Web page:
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Globe Editorial

The budget bill could do without some of its baggage Add to ...

A federal budget is indeed an economic action plan - as the Harper government continually describes its own budget - and it is bound to be closely linked to most of the country's policies. But it is not conducive to parliamentary deliberation, scrutiny and debate for a budget bill, such as this year's Bill C-9, to contain a very large number of changes to legislation that are not either taxing or spending measures.

Consequently, Senator Lowell Murray is right to question the very wide scope of the bill, a matter that the Liberals in the House of Commons have refrained from raising. The position of Michael Ignatieff, the Liberal Leader, and his colleagues in the Commons has a certain logic. The country does not want another election, and the Official Opposition has chosen not to defeat the budget, which in itself is clearly a confidence measure.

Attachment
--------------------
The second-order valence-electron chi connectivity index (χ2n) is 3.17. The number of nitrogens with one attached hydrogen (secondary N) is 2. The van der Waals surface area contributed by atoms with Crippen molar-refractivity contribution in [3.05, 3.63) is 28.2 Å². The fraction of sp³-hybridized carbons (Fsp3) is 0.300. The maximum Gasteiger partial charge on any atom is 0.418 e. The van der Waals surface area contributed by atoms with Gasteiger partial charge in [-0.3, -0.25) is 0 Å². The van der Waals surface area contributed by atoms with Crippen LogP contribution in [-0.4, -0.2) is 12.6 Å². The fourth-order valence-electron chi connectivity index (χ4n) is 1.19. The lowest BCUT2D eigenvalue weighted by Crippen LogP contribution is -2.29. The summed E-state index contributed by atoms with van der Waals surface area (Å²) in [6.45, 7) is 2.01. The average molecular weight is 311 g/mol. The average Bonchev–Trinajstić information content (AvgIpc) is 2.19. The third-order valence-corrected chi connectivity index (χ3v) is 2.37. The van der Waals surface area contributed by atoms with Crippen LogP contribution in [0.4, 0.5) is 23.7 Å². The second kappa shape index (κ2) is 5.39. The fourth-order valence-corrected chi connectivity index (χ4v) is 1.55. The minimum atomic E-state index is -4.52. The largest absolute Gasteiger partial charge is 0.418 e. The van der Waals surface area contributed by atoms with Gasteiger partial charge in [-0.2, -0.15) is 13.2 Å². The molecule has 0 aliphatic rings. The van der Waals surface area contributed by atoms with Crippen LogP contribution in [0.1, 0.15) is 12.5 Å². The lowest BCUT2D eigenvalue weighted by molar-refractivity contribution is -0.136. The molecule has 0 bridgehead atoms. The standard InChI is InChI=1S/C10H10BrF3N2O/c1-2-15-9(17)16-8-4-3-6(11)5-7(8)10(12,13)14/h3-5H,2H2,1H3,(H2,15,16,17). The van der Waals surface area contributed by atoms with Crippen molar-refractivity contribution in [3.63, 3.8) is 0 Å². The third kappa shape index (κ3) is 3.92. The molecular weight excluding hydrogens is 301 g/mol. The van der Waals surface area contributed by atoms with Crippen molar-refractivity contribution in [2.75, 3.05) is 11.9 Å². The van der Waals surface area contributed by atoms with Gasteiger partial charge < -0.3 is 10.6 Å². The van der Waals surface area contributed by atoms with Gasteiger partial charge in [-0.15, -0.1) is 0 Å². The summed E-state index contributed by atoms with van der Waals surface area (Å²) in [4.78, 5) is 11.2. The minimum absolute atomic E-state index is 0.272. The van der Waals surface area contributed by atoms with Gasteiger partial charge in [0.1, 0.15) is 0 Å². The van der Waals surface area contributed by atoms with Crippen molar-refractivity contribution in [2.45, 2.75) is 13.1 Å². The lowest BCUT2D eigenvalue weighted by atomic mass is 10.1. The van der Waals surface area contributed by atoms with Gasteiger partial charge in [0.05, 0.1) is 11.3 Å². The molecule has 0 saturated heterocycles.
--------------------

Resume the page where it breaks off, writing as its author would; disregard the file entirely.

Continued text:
That logic, however, points to the mistake in the enormousness of the budget bill as it now stands. The implicit ultimatum that amendments would trigger an election underlines the inappropriateness of including many routine revisions to federal statutes and some substantial policy changes.

For example, it is a perfectly good idea to amend a law that establishes a committee of the leading regulators of the financial system to say that its members should have not shares in credit unions, but this is not a matter for a budget bill.

The changes to rules on environmental assessments, on the other hand, appear to be quite considerable. To be sure, such assessments can delay infrastructure projects, which are at the core of current economic policy. But these changes should be considered in the normal parliamentary way.

If Canada had a congressional system, with all the creativity, excitement and chaos that can be seen in the U.S., financial legislation would always be full of substantive changes, as they are there. But that is not Canada's form of government.

It would be startling if the Senate were to amend, let alone defeat, the budget bill. The Harper government should seriously consider averting that, by splitting off some significant non-budgetary portions of Bill C-9.

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